What you and your daughter may also find through your research is that a few colleges might award their standard merit scholarships without test scores but will require scores for a biggie (i.e., full tuition or full ride) — the ones that typically require a separate application. So when your daughter writes to her rep, make sure she asks if test scores will be waived for all merit grants or just for some.

Of course, I wish I could provide you with a clearer answer, rife with specifics, along with a gaggle of admission officials who would come to your house and pinky swear that when they say, "No tests? No disadvantage!" they truly mean it. But unfortunately, like pretty much everything else we're doing during these crazy times, we just have to muddle through with uncertainty and hope for better days ahead.

About the Ask the Dean Column

Sally Rubenstone is a veteran of the college admissions process and is the co-author of three books covering admissions. She worked as a Smith College admission counselor for 15 years and has also served as an independent college counselor, in addition to working as a senior advisor at College Confidential since 2002. If you'd like to submit a question to The Dean please email us at editorial@collegeconfidential.com.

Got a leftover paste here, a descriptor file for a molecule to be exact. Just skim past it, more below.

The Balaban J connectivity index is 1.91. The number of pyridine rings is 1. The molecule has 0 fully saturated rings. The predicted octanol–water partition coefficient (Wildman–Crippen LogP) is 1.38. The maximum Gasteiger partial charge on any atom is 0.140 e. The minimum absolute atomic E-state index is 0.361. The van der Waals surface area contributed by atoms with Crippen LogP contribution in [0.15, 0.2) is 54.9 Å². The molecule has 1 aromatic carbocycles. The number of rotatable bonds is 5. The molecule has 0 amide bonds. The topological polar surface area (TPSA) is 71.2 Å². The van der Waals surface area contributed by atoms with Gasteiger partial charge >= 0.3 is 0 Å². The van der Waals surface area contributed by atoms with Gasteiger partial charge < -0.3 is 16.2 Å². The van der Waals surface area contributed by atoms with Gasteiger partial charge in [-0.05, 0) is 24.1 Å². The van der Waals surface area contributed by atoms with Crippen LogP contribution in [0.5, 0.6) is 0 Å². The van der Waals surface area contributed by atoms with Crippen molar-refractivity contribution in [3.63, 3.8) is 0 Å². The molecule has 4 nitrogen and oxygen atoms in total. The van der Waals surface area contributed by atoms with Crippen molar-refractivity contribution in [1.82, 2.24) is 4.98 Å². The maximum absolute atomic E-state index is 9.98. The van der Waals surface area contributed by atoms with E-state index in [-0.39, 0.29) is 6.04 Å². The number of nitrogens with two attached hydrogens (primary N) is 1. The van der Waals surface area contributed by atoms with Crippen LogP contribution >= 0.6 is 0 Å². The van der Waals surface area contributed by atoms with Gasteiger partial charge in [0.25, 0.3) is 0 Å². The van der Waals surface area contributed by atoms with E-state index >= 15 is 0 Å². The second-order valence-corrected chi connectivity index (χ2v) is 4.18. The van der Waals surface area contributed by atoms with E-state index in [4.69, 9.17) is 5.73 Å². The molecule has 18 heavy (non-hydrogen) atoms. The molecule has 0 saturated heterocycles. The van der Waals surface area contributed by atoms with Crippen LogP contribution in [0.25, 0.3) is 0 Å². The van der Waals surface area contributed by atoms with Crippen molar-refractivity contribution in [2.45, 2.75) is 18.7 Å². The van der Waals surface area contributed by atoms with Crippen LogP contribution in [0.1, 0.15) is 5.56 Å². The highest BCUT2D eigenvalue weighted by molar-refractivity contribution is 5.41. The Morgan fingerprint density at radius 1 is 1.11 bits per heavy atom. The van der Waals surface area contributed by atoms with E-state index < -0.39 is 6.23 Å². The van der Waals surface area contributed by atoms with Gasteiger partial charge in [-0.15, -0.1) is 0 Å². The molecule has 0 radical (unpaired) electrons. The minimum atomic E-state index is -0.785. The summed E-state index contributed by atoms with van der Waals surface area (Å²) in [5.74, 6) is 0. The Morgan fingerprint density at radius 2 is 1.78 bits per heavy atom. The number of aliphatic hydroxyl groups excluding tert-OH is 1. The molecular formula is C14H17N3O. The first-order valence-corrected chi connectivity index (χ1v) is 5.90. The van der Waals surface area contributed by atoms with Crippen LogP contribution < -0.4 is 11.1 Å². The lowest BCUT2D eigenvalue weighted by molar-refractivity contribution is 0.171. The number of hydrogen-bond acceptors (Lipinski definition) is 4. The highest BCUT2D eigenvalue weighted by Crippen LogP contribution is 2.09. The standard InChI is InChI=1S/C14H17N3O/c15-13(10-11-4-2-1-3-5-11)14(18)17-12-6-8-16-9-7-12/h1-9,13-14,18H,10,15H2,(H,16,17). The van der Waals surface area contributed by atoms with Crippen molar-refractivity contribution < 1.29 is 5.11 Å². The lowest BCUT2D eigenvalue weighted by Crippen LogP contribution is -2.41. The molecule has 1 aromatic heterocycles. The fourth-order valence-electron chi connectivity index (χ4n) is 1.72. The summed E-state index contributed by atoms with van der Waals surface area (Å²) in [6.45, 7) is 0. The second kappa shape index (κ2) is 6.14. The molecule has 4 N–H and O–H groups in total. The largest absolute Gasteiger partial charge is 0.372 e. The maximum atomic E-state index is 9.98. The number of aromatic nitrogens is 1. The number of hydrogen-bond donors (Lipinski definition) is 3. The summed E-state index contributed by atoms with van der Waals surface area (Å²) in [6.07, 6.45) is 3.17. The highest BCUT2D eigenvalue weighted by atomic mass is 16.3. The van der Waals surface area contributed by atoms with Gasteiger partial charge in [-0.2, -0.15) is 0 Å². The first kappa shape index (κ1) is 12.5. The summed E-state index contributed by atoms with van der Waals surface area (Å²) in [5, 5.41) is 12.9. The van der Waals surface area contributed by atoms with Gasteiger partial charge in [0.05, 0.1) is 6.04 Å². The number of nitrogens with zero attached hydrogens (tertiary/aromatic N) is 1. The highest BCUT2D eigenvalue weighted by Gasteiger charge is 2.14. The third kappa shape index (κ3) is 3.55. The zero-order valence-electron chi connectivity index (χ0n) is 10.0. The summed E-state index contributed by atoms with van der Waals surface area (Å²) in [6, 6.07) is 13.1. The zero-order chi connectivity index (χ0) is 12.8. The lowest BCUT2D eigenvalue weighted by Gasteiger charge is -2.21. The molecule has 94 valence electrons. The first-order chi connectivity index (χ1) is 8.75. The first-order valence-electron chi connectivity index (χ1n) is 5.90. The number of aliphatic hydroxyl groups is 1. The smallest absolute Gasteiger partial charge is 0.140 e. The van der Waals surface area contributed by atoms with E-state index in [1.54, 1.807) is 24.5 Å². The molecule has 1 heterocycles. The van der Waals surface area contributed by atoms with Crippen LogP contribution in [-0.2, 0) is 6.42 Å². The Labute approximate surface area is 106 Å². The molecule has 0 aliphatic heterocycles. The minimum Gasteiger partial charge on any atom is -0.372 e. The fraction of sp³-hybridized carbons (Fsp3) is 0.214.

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Written by

Sally Rubenstone

Sally Rubenstone

Sally Rubenstone knows the competitive and often convoluted college admission process inside out: From the first time the topic of college comes up at the dinner table until the last duffel bag is unloaded on a dorm room floor. She is the co-author of Panicked Parents' Guide to College Admissions; The Transfer Student's Guide to Changing Colleges and The International Student's Guide to Going to College in America. Sally has appeared on NBC's Today program and has been quoted in countless publications, including The New York Times, The Washington Post, USA Weekend, USA Today, U.S. News & World Report, Newsweek, People and Seventeen. Sally has viewed the admissions world from many angles: As a Smith College admission counselor for 15 years, an independent college counselor serving students from a wide range of backgrounds and the author of College Confidential's "Ask the Dean" column. She also taught language arts, social studies, study skills and test preparation in 10 schools, including American international schools in London, Paris, Geneva, Athens and Tel Aviv. As senior advisor to College Confidential since 2002, Sally has helped hundreds of students and parents navigate the college admissions maze. In 2008, she co-founded College Karma, a private college consulting firm, with her College Confidential colleague Dave Berry, and she continues to serve as a College Confidential advisor. Sally and her husband, Chris Petrides, became first-time parents in 1997 at the ripe-old age of 45. So Sally was nearly an official senior citizen when her son Jack began the college selection process, and when she was finally able to practice what she had preached for more than three decades.